One hundred years ago, today, August 13, 1918, Opha May (Jacob) Johnson, born May 4, 1879, enlisted in the Marine Corps Reserve during World War I. She just happened to be the first one in line with 300+ other women behind her.
From the U.S. World War One Centennial Commission:
At the onset and throughout the First World War, women in the United States were still denied the same basic rights and privileges as male citizens, including the right to vote. Suffragists would continue to battle on through this time, but their efforts would not culminate into a constitutional revision until 1920. Not only was the political arena considered off-limits for women, but military service was also denied to them. Though legends of women dressing as males to fight for the United States had been spoken of since the Revolution, women were not allowed to legally enlist in the armed services, the Marine Corps being no exception. By the summer of 1918 however, the Corps was in need of more soldiers, many of whom occupied vital administrative and clerical positions throughout the war department at the time. The idea was circulated and eventually approved to allow women into the marines to fill these non-combat positions, relieving this men to head for the front. From Kokomo, Indiana, Opha May Johnson was first in line when the recruiting station in Washington D.C. opened its doors to women and would become a legend as the first woman Marine.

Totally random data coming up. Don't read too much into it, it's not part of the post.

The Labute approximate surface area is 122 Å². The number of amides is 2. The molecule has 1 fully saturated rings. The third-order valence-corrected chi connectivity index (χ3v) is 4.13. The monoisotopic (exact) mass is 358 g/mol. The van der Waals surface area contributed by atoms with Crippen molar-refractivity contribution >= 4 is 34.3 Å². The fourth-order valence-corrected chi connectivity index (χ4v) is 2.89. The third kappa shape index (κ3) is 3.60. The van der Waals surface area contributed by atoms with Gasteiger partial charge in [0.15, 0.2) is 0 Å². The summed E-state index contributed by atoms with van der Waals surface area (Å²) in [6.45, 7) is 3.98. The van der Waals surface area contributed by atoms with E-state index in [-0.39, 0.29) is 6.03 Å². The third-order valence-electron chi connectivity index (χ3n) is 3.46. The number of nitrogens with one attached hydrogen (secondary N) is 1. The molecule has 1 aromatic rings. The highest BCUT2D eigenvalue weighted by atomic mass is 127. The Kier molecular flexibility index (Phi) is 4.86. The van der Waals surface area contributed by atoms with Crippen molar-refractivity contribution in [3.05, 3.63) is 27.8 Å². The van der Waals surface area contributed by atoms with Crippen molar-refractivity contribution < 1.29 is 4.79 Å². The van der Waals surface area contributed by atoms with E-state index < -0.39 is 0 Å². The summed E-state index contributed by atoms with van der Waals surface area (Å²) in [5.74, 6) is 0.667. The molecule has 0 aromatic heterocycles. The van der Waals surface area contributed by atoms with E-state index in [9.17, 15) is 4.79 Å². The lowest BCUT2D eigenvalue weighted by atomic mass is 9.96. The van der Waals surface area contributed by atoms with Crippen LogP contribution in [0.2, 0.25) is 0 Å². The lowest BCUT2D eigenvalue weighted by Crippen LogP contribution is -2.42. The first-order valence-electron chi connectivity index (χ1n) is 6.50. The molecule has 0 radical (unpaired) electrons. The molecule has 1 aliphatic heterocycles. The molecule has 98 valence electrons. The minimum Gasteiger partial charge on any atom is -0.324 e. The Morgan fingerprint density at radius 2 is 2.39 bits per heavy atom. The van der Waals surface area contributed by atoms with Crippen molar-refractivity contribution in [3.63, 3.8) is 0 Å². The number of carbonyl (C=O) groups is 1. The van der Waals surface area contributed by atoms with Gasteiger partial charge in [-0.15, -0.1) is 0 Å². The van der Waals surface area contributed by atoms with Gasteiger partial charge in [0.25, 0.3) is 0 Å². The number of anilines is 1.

She passed away August 11, 1955 but, her funeral services were held on August 13, 1955…37 years to the day that she first stood in line.